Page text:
QUESTION: What conditions do we attach to our aid to Middle Eastern countries where there has clearly been a change of attitude and temperature in regard to America's role in the region and leaders like Mohammed Morsi saying America needs to change the way it engages in the region?
SENATOR CARR: Well we provided humanitarian assistance to the people of Libya when they were pulling out of a very destructive civil war. We see it's a standard tradition in fact that none of our aid would ever reach and organisation associated with terrorism. One aspect of aid to the Middle East that I'm very proud of, that all Australian's can be proud of, is our support for those wretched, suffering refugees in camps in Turkey, Lebanon and Jordan. They are being forced to flee over the border from Syria where their homes are being bombed, their neighbours, family members killed. Australia - this is another example of us punching above our weight - Australia is the fourth largest contributor in aid to the Syrian refugees.
QUESTION: You're meeting with the Palestinian delegates today in light of the riots in Middle East. What is Australia's stance on their push for greater recognition in the United Nations, and will you be supporting their push to become a non-member state?
SENATOR CARR: We would need to see the resolution. No resolution has been presented. We want a two-state solution and the two-state solution of course requires concessions on both sides. Our favoured position is to get the two sides talking to one another; that's what we want to see most of all. So we're looking for wording on that and I'll draw your attention that I think on a total of nine UN resolutions since 2007 Australia has changed its voting position.
QUESTION: Senator you mention that Finland and Luxemburg have got five years head start on Australia in terms of this contest for this seat, these seats. How do you rate Australia's chances at the moment and how significant is that five year gap really?
SENATOR CARR: Well it's a very fair question but it's hard to say because we can get a sympathetic hearing from a foreign minister from a country that seems well disposed to us but that's got to translate itself into a voting decision in a secret ballot on October the eighteenth here. There is, in previous ballots for the Security Council, a phenomenon, I guess you would call it, of promised support being somewhat higher than support that's actually recorded for a candidate on the day. This is a phenomenon not unknown in ballots for caucus positions and other contests in politics.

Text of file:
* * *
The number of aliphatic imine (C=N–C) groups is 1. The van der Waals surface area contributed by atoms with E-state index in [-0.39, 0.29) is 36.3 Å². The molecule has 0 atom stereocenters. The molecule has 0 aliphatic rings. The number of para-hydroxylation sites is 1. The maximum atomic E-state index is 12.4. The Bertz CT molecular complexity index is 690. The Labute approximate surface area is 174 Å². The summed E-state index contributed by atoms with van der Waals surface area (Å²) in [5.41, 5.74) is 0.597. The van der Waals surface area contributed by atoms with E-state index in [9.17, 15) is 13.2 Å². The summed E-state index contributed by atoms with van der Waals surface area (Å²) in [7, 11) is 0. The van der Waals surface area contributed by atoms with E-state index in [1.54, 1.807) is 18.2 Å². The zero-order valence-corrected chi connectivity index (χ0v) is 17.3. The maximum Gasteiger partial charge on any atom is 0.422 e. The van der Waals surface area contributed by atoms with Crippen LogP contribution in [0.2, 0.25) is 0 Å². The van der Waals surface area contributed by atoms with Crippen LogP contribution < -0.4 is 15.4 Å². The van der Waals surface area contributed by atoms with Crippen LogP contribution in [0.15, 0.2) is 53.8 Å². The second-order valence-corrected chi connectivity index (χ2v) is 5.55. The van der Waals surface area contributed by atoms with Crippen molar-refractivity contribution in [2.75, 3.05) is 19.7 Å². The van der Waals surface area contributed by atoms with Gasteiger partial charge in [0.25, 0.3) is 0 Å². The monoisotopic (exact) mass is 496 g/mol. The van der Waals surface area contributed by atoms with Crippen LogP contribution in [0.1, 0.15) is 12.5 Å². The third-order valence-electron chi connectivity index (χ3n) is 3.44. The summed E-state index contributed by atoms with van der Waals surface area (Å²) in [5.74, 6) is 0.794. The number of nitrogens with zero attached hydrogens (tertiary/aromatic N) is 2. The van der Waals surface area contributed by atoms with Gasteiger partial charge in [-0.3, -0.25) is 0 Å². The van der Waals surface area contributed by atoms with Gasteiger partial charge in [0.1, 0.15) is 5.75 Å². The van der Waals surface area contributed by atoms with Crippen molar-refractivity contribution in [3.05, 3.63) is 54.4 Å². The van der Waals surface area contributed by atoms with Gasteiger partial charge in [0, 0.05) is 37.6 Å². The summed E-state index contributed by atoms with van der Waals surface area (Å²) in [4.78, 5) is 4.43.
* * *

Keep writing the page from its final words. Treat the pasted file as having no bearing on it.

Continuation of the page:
QUESTION: You mentioned that Tony Abbot signalled a possible return to our colonial past or words to that effect. Isn't that over cooking it a bit, he was just sort of highlighting the need to focus on our region as a priority?
SENATOR CARR: He keeps returning to this idea of the anglo-sphere, that's what I'm referring to the anglo-sphere. Like an infant reaching for its mother's skirts. You've got to see what he said recently in the context of that longing for an old colonial relationship where Australia thinks only of its great and powerful friends.
I've got to tell you that we've got good lines of communication with diverse countries and they appreciate it when we say, "We are not America, we are not Europe, we're Australia with our own perspective as a creative middle power, our own perspective on the world."
That's why we engage with Africa. Like getting that conference a month ago of African ministers and officials in Perth talking about what we've got in common in managing mining. That's why we are running cooperative work on climate change with the small island states. Over twenty nations in the Commonwealth fit that description: small island states. The reason we have been endorsed by the fifteen islands of the Caribbean is that they see that all these things are true, that Australia's not America, not Europe and we have got a sympathy with small and medium-sized countries, small island states included. That's what we're engaged in. And that's a contrast to Tony Abbott who says we shouldn't be talking to Africa.
I think he got caught out badly by the way, I've got to say this in saying the Prime Minister should be up in Indonesia talking to the President and not in New York, when the President of Indonesia arrived in New York on the same day as our Prime Minister.
QUESTION: Well you will be seeing the President of Indonesia tonight, how do you expect that conversation to go in the context of … [inaudible]?
SENATOR CARR: It's not a formal meeting with him, it's a tribute to him. And of course I'm going to be there for my interest not only in Indonesia as Foreign Minister but my interest in the nature conservation agenda. It's a meeting sponsored by the Nature Conservancy and the World Wildlife Fund to pay tribute to a leader from a developing country who has made a stand in the nature conservation cause and battle.
QUESTION: Would you expect the asylum issue to come up in that conversation?
SENATOR CARR: I wouldn't think so, I really wouldn't think so. But we've had a lot of engagement with Indonesia, most recently with a Ministerial visit about safety at sea issues.
QUESTION: Relying on the sympathy vote is not normally seen as a really strong suit to play …
SENATOR CARR: Nor is talking up your prospects wildly and extravagantly, so let me fall between the two.
QUESTION: There seems to be an effort to prepare us for another disappointment.